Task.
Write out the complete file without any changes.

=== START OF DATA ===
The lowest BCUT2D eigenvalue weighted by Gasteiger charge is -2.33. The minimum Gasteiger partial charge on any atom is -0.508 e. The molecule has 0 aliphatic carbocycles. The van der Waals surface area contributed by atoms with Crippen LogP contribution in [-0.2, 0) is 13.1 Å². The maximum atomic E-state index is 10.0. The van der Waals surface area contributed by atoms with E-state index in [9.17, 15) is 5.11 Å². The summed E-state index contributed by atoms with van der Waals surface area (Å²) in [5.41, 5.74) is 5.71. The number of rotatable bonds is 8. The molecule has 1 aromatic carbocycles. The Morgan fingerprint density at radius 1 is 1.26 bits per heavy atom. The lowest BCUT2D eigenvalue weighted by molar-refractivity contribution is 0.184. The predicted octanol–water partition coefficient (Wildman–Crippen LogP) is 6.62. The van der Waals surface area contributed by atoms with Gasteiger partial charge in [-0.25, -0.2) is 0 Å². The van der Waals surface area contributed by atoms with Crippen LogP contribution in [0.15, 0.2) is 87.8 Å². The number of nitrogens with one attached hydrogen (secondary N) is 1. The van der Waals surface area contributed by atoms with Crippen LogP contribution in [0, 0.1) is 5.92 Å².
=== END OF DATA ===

The lowest BCUT2D eigenvalue weighted by Gasteiger charge is -2.33. The minimum Gasteiger partial charge on any atom is -0.508 e. The molecule has 0 aliphatic carbocycles. The van der Waals surface area contributed by atoms with Crippen LogP contribution in [-0.2, 0) is 13.1 Å². The maximum atomic E-state index is 10.0. The van der Waals surface area contributed by atoms with E-state index in [9.17, 15) is 5.11 Å². The summed E-state index contributed by atoms with van der Waals surface area (Å²) in [5.41, 5.74) is 5.71. The number of rotatable bonds is 8. The molecule has 1 aromatic carbocycles. The Morgan fingerprint density at radius 1 is 1.26 bits per heavy atom. The lowest BCUT2D eigenvalue weighted by molar-refractivity contribution is 0.184. The predicted octanol–water partition coefficient (Wildman–Crippen LogP) is 6.62. The van der Waals surface area contributed by atoms with Gasteiger partial charge in [-0.25, -0.2) is 0 Å². The van der Waals surface area contributed by atoms with Crippen LogP contribution in [0.15, 0.2) is 87.8 Å². The number of nitrogens with one attached hydrogen (secondary N) is 1. The van der Waals surface area contributed by atoms with Crippen LogP contribution in [0, 0.1) is 5.92 Å².